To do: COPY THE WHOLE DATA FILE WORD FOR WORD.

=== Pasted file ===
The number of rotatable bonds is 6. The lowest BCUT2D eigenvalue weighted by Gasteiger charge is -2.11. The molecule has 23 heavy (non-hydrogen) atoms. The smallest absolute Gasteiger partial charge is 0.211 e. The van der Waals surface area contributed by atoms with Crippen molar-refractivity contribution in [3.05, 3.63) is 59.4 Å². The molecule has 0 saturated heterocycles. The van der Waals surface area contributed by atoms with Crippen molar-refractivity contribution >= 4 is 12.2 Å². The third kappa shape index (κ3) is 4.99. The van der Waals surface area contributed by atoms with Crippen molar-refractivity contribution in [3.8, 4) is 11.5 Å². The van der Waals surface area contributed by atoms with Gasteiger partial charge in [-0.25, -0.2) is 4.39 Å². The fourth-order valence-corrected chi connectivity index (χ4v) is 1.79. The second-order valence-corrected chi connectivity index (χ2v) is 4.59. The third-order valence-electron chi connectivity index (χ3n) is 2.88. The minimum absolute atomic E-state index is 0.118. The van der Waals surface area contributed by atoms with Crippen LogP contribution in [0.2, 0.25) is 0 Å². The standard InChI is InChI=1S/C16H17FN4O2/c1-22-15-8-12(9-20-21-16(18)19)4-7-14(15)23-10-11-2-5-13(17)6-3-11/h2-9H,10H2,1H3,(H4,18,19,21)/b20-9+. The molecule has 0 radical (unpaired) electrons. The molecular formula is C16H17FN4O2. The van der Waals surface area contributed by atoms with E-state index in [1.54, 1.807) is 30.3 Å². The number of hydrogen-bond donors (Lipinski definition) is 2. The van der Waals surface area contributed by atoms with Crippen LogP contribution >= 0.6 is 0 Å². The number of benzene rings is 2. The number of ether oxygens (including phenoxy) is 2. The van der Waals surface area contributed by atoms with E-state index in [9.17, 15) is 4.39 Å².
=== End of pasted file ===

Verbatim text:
The number of rotatable bonds is 6. The lowest BCUT2D eigenvalue weighted by Gasteiger charge is -2.11. The molecule has 23 heavy (non-hydrogen) atoms. The smallest absolute Gasteiger partial charge is 0.211 e. The van der Waals surface area contributed by atoms with Crippen molar-refractivity contribution in [3.05, 3.63) is 59.4 Å². The molecule has 0 saturated heterocycles. The van der Waals surface area contributed by atoms with Crippen molar-refractivity contribution >= 4 is 12.2 Å². The third kappa shape index (κ3) is 4.99. The van der Waals surface area contributed by atoms with Crippen molar-refractivity contribution in [3.8, 4) is 11.5 Å². The van der Waals surface area contributed by atoms with Gasteiger partial charge in [-0.25, -0.2) is 4.39 Å². The fourth-order valence-corrected chi connectivity index (χ4v) is 1.79. The second-order valence-corrected chi connectivity index (χ2v) is 4.59. The third-order valence-electron chi connectivity index (χ3n) is 2.88. The minimum absolute atomic E-state index is 0.118. The van der Waals surface area contributed by atoms with Crippen LogP contribution in [0.2, 0.25) is 0 Å². The standard InChI is InChI=1S/C16H17FN4O2/c1-22-15-8-12(9-20-21-16(18)19)4-7-14(15)23-10-11-2-5-13(17)6-3-11/h2-9H,10H2,1H3,(H4,18,19,21)/b20-9+. The molecule has 0 radical (unpaired) electrons. The molecular formula is C16H17FN4O2. The van der Waals surface area contributed by atoms with E-state index in [1.54, 1.807) is 30.3 Å². The number of hydrogen-bond donors (Lipinski definition) is 2. The van der Waals surface area contributed by atoms with Crippen LogP contribution >= 0.6 is 0 Å². The number of benzene rings is 2. The number of ether oxygens (including phenoxy) is 2. The van der Waals surface area contributed by atoms with E-state index in [9.17, 15) is 4.39 Å².